Figure 2. (a) Raw two-particle correlation signal (red), background (solid histogram), and background systematic uncertainty from normalization factor a (dashed histograms). (b) Background-subtracted two-particle correlation (red), and systematic uncertainties due to a (dashed histograms) and flow (blue histograms). (c) Raw three-particle correlation. (d) First combinatorial background. (e) Second combinatorial background. Data are from 12% central Au+Au collisions. Statistical errors in (a,b) are smaller than the point size.

In the three-particle correlation analysis, pairs of associated particles are studied with their azimuthal angles relative to that of the trigger particle, ΔΦ1 and ΔΦ2. The distribution of these pairs is shown in Fig. 1(c). These pairs are composed of three sets [17]. One set is made of pairs where both particles are correlated with the trigger particle beyond the flow correlation. This is the three-particle correlation signal that is of interest. The other two sets are backgrounds. One is made of pairs where both particles come from the flow modulated background (see Fig. 1a). This set is obtained by mixing the trigger particle with an inclusive event of the same centrality bin as the triggered event. A scaling factor, a2b, is applied where a takes care of the associated multiplicity difference between the inclusive events and the underlying background of triggered events, and b ≈ 1 takes into account the non-Poisson statistics [17]. This background is shown in Fig. 2(d), where the flow correlation due to the trigger particle anisotropy is not included but is added in Fig. 2(e). The other background is made of pairs where one particle is correlated with the trigger particle (beyond the flow correlation) and the other is from the flow modulated background. This is obtained by the product of the two-particle correlation function and the flow-modulated background. This background (together with the flow correlation) is shown in Fig. 2(e). The construction of this background assumes that the two-particle correlation and its background are not correlated. However, data show that both vary with the reaction plane [18.19] and thus are indirectly correlated. This effect is taken into account by using dihadron correlation measurements with respect to the reaction plane [18,19].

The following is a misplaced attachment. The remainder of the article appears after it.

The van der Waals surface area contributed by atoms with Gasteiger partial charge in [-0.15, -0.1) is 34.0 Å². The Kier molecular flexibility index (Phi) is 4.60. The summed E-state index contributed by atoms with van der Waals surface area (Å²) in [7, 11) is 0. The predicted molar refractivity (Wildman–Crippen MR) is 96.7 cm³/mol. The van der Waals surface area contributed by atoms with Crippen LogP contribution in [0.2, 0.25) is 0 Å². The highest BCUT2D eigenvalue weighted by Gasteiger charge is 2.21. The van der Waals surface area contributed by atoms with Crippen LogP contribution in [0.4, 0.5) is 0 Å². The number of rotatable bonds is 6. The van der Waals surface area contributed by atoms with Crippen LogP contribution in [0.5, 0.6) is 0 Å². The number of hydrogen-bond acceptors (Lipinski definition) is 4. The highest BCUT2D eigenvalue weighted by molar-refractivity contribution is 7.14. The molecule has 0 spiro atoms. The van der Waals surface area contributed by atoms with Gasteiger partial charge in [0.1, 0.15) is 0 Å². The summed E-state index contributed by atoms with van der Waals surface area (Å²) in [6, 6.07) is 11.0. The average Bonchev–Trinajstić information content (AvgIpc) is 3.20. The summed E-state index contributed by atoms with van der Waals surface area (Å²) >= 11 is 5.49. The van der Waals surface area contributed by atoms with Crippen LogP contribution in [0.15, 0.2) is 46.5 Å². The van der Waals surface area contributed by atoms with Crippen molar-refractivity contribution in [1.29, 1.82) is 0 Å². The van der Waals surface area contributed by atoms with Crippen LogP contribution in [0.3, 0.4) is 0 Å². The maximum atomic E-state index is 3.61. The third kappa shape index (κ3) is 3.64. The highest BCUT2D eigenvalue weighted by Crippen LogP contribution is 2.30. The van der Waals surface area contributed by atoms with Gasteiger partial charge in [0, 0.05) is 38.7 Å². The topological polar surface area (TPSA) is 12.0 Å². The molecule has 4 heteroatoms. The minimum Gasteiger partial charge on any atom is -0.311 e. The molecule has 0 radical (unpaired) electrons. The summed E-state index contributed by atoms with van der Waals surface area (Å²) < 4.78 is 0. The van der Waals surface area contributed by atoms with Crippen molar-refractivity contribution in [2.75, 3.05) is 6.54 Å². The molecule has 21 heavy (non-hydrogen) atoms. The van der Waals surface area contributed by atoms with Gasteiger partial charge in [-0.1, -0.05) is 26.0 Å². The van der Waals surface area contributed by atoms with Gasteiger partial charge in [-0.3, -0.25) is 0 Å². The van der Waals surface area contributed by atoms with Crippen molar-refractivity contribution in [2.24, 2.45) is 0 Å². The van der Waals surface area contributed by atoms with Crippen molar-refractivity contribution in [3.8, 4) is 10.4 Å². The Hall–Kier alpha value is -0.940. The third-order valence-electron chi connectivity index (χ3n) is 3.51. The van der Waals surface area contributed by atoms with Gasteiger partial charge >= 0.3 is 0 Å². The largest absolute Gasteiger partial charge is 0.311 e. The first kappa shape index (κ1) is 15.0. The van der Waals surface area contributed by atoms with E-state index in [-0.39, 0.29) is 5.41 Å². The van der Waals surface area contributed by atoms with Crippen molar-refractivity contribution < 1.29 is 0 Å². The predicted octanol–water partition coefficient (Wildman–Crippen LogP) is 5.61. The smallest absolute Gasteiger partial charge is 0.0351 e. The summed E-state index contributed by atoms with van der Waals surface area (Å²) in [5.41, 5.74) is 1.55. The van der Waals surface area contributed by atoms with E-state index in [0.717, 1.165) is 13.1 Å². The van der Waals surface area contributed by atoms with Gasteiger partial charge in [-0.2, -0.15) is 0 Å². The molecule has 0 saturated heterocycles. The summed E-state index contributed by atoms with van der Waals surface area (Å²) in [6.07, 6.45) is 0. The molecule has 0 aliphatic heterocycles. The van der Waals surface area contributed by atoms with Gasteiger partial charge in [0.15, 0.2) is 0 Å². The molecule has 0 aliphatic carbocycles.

The final three-particle correlation results are shown in Fig. 3 for d+Au (left panel) and 12% central Au+Au (right panel) collisions, respectively. The d+Au data exhibit a di-jet structure; no other prominent features are observed. In central Au+Au collisions, however, two distinct peaks are observed along the off-diagonal direction. These peaks provide experimental evidence for conical emission of correlated charged hadrons on the away-side of the trigger particle. For more descripTion of the three-particle correlation results the reader is referred to Ref. [1].

Figure 3. Background subtracted three-particle correlations in minimum bias d+Au (left panel) and 12% central Au+Au collisions (right panel).

Figure 4 show in red the off-diagonal projections of the three-particle correlation signals for d+Au and central Au+Au collisions. Two distinct side-peaks are seen for the central Au+Au data. A fit to the combination of a Gaussian at zero and two symmetric side-Gaussians, a side-Gaussian peak position of 1.38 ± 0.02 (stat.) ± 0.06 (syst.) is obtained. This is the conical emission angle. Also shown in the black histogram in the right panel of Fig. 4 is the off-diagonal projection of the central Au+Au data but with a = b = 1. Two side peaks are also observable. The conical emission angle is further found to be independent of the emitted particle pT. This is inconsistent with Čerenkov gluon radiation [12]. The observed conical emission of correlated hadrons in the data is, therefore, likely due to Mach cone shock waves [8,9].

Figure 4. Projections of away-side three-particle correlations along the diagonal Σ within 0<Δ<0.35 (blue squares) and along the off-diagonal Δ within |Σ|<0.35 (red points) in (a) d+Au and (b) 12% central Au+Au collisions. The shaded areas indicate systematic uncertainties on the off-diagonal projections. The histogram in (a) is the near-side off-diagonal projection. The histogram in (b) is the away-side off-diagonal projection of our result with a = b = 1.